Self-affirmation is like one of those things they make you do in your required freshman seminar class. Everyone feels awkward about it, and once you’ve made it through the class, you probably never practice it again. It’s hippie stuff, right? The idea that you can speak success into your life seems silly in our capitalist minds, where we’re taught to show up early, stay late, and make sacrifice after sacrifice in order to make it to the top.
In fact, we spend so much time trying to win the rat race that we end up driving ourselves into some pretty emotionally dark places. I can still see myself, sitting on my bedroom floor, sobbing about my job while my fiance stood in shock, not knowing how to help me. It isn’t healthy, people! And it certainly isn’t the mindset anyone should want to be in for the sake of finding success.
While it may seem silly, self-affirmation can have very real--and very positive--impacts on your life. Among those impacts is its ability to lower stress. In a study published in 2013, researchers found that self-affirmation helped improve the problem-solving abilities of individuals classified as having “high chronic stress.” Individuals were asked to rank their stress levels and solve a Remote Associates Task (RAT) problem before and after time spent self-affirming.
“Self-affirmation (compared to the control condition) improved the RAT problem solving performance of underperforming high chronic stress individuals, but had a minimal impact on the performance of participants low in chronic stress,” the study noted. “This stress buffering effect of self-affirmation improved the problem-solving performance of high stress individuals to a level comparable to individuals low in stress.”
The science is there, but you also don’t need to understand all of the figures and data from that study to grasp why affirmations work. In an article about that same study, Psychology Today broke it down in Layman’s terms:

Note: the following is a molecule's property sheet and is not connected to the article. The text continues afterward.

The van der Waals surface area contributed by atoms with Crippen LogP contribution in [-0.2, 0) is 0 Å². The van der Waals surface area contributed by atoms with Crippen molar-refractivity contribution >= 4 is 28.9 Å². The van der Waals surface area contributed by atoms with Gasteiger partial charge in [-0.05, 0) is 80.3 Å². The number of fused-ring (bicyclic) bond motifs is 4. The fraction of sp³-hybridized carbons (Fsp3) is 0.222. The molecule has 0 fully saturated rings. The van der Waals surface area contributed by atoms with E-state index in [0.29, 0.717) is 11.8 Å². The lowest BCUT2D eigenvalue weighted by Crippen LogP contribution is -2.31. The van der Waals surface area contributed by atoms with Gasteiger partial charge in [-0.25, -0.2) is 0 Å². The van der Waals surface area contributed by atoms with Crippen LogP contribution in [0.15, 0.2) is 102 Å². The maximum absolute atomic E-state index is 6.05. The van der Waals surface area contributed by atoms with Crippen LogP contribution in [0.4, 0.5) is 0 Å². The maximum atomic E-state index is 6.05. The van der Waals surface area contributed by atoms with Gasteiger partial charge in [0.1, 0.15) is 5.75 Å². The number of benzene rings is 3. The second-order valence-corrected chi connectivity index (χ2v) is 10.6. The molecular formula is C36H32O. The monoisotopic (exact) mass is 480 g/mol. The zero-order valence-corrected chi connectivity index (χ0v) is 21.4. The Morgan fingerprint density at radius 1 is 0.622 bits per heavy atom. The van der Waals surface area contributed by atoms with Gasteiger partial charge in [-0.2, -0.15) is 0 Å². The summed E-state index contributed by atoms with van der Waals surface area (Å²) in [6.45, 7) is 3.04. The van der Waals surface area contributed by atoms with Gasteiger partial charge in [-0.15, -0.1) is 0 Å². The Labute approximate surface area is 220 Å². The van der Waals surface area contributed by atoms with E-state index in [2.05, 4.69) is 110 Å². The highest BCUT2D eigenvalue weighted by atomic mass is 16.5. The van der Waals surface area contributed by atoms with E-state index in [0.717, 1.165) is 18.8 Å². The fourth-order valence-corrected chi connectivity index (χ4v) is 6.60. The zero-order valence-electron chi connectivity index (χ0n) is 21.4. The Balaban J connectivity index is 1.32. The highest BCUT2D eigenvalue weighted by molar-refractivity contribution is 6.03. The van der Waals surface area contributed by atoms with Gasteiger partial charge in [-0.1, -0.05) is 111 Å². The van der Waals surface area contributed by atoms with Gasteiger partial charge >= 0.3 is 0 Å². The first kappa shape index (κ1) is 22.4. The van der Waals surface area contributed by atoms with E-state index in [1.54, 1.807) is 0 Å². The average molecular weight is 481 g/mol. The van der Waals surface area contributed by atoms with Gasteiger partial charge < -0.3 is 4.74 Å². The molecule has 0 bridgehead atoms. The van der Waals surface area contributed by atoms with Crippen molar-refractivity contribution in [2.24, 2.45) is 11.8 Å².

“At the simplest level, when we feel good about ourselves and have a positive attitude, our lives tend to run smoothly,” the article explained. “On the other hand when we feel bad about ourselves and have a negative attitude, we tend to engage in self-defeating behaviors which may cause negative outcomes, like financial mishap, interpersonal drama, or acute or chronic illness.”
Essentially, you’re rewriting your subconscious mind. Have you ever gone into a meeting at work with someone you don’t get along with? How many times have those meetings ended without much getting done, or with you and your colleague seemingly standing at odds with each other? Your subconscious mind has likely done a great job steering the conversation without you even realizing it. Affirmations are there to guide your subconscious in a more positive direction.
Affirmations for working women
Don't make it a chore to incorporate affirmations into your day-to-day life. Just write one down and repeat it often.
Affirmations should be written in the first person and present tense, and have an emotional charge. Start with something small, and see what a difference it might make in an area of your life where you might be struggling.
Don’t have time to sit down and think hard about your own affirmations? Here are a few to choose from or adapt.
For those hoping to move up:
“I am hardworking and productive. I am grateful for my abilities to lead in the workplace. I am a strong leader and supportive colleague.”
For those who need an emotional pick-me-up:
“I am in control of my emotions at work. I am able to guide myself through my day positively. I am the leader of my emotional destiny.”
For those dealing with difficult colleagues:
“I am a collaborative colleague. I am grateful for how well I can work with others in all situations. I am a successful team player.”
For those looking to make a change:
“I am intelligent and capable beyond my current status. I am appreciative of the work I do now that helps me grow each day. I am moving on to do even greater things.”
One final but important reminder: Write your affirmation down and repeat it regularly, out loud, and let yourself hear each and every part of it. Keep it in your iPhone notes, write it on a scratch of paper and stick it in your wallet, or print it out and tape it on the wall next to your desk. This might be the start of some incredible, positive change!
By Alyssa Huntley
Alyssa Huntley lives and works in Washington, D.C. She has written about a range of topics, from technology to real estate to women's issues. Find her on Twitter @alyssajhuntley or check out her website, www.alyssajhuntley.com .